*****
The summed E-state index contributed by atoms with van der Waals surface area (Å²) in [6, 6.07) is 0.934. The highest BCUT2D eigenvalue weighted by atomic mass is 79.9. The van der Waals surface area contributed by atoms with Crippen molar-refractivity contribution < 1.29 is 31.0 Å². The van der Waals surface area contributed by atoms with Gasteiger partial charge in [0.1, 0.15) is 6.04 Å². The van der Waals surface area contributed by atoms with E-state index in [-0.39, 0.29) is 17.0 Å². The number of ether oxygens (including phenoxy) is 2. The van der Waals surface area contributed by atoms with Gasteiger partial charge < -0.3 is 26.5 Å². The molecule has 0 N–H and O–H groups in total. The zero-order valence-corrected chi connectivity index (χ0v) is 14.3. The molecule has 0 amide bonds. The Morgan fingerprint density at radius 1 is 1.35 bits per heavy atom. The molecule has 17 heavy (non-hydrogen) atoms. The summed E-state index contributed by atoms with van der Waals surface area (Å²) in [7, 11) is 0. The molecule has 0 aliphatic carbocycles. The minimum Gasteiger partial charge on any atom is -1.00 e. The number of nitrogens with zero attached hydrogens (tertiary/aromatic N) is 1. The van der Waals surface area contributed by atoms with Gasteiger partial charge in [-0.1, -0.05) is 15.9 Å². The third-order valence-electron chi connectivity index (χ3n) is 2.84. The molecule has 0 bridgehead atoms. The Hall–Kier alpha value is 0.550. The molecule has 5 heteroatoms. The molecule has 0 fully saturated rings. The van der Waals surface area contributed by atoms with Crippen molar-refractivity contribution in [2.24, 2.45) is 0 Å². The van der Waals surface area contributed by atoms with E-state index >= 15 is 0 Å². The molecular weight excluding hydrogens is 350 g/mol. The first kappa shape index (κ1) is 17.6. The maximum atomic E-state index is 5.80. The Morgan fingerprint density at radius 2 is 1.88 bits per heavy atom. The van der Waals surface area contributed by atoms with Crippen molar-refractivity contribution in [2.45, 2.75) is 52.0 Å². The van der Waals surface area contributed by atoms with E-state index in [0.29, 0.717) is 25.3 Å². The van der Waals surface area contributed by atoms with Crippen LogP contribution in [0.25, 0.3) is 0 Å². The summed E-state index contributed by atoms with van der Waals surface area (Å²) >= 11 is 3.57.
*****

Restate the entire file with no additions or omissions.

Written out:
The summed E-state index contributed by atoms with van der Waals surface area (Å²) in [6, 6.07) is 0.934. The highest BCUT2D eigenvalue weighted by atomic mass is 79.9. The van der Waals surface area contributed by atoms with Crippen molar-refractivity contribution < 1.29 is 31.0 Å². The van der Waals surface area contributed by atoms with Gasteiger partial charge in [0.1, 0.15) is 6.04 Å². The van der Waals surface area contributed by atoms with E-state index in [-0.39, 0.29) is 17.0 Å². The number of ether oxygens (including phenoxy) is 2. The van der Waals surface area contributed by atoms with Gasteiger partial charge < -0.3 is 26.5 Å². The molecule has 0 N–H and O–H groups in total. The zero-order valence-corrected chi connectivity index (χ0v) is 14.3. The molecule has 0 amide bonds. The Morgan fingerprint density at radius 1 is 1.35 bits per heavy atom. The molecule has 17 heavy (non-hydrogen) atoms. The summed E-state index contributed by atoms with van der Waals surface area (Å²) in [7, 11) is 0. The molecule has 0 aliphatic carbocycles. The minimum Gasteiger partial charge on any atom is -1.00 e. The number of nitrogens with zero attached hydrogens (tertiary/aromatic N) is 1. The van der Waals surface area contributed by atoms with Gasteiger partial charge in [-0.1, -0.05) is 15.9 Å². The third-order valence-electron chi connectivity index (χ3n) is 2.84. The molecule has 0 bridgehead atoms. The Hall–Kier alpha value is 0.550. The molecule has 5 heteroatoms. The molecule has 0 fully saturated rings. The van der Waals surface area contributed by atoms with Crippen molar-refractivity contribution in [2.24, 2.45) is 0 Å². The van der Waals surface area contributed by atoms with E-state index >= 15 is 0 Å². The molecular weight excluding hydrogens is 350 g/mol. The first kappa shape index (κ1) is 17.6. The maximum atomic E-state index is 5.80. The Morgan fingerprint density at radius 2 is 1.88 bits per heavy atom. The van der Waals surface area contributed by atoms with Crippen molar-refractivity contribution in [2.45, 2.75) is 52.0 Å². The van der Waals surface area contributed by atoms with E-state index in [0.29, 0.717) is 25.3 Å². The van der Waals surface area contributed by atoms with Crippen LogP contribution in [0.25, 0.3) is 0 Å². The summed E-state index contributed by atoms with van der Waals surface area (Å²) >= 11 is 3.57.